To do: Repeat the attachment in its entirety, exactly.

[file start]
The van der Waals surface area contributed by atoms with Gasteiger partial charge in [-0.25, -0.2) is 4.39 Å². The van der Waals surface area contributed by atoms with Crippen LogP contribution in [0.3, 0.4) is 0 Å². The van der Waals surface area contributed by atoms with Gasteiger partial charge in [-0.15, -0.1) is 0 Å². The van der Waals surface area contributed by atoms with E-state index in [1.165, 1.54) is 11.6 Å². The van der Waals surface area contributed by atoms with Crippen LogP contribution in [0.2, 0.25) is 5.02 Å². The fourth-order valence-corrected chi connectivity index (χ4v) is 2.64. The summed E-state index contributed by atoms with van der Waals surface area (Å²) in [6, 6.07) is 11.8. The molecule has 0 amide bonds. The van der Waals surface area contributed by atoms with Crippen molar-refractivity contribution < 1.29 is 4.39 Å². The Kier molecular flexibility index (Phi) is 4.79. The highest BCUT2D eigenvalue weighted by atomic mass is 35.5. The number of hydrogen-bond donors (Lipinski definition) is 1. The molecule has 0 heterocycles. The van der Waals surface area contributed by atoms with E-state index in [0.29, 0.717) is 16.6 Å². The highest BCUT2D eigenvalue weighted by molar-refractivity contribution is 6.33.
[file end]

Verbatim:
The van der Waals surface area contributed by atoms with Gasteiger partial charge in [-0.25, -0.2) is 4.39 Å². The van der Waals surface area contributed by atoms with Crippen LogP contribution in [0.3, 0.4) is 0 Å². The van der Waals surface area contributed by atoms with Gasteiger partial charge in [-0.15, -0.1) is 0 Å². The van der Waals surface area contributed by atoms with E-state index in [1.165, 1.54) is 11.6 Å². The van der Waals surface area contributed by atoms with Crippen LogP contribution in [0.2, 0.25) is 5.02 Å². The fourth-order valence-corrected chi connectivity index (χ4v) is 2.64. The summed E-state index contributed by atoms with van der Waals surface area (Å²) in [6, 6.07) is 11.8. The molecule has 0 amide bonds. The van der Waals surface area contributed by atoms with Crippen molar-refractivity contribution < 1.29 is 4.39 Å². The Kier molecular flexibility index (Phi) is 4.79. The highest BCUT2D eigenvalue weighted by atomic mass is 35.5. The number of hydrogen-bond donors (Lipinski definition) is 1. The molecule has 0 heterocycles. The van der Waals surface area contributed by atoms with E-state index in [0.29, 0.717) is 16.6 Å². The highest BCUT2D eigenvalue weighted by molar-refractivity contribution is 6.33.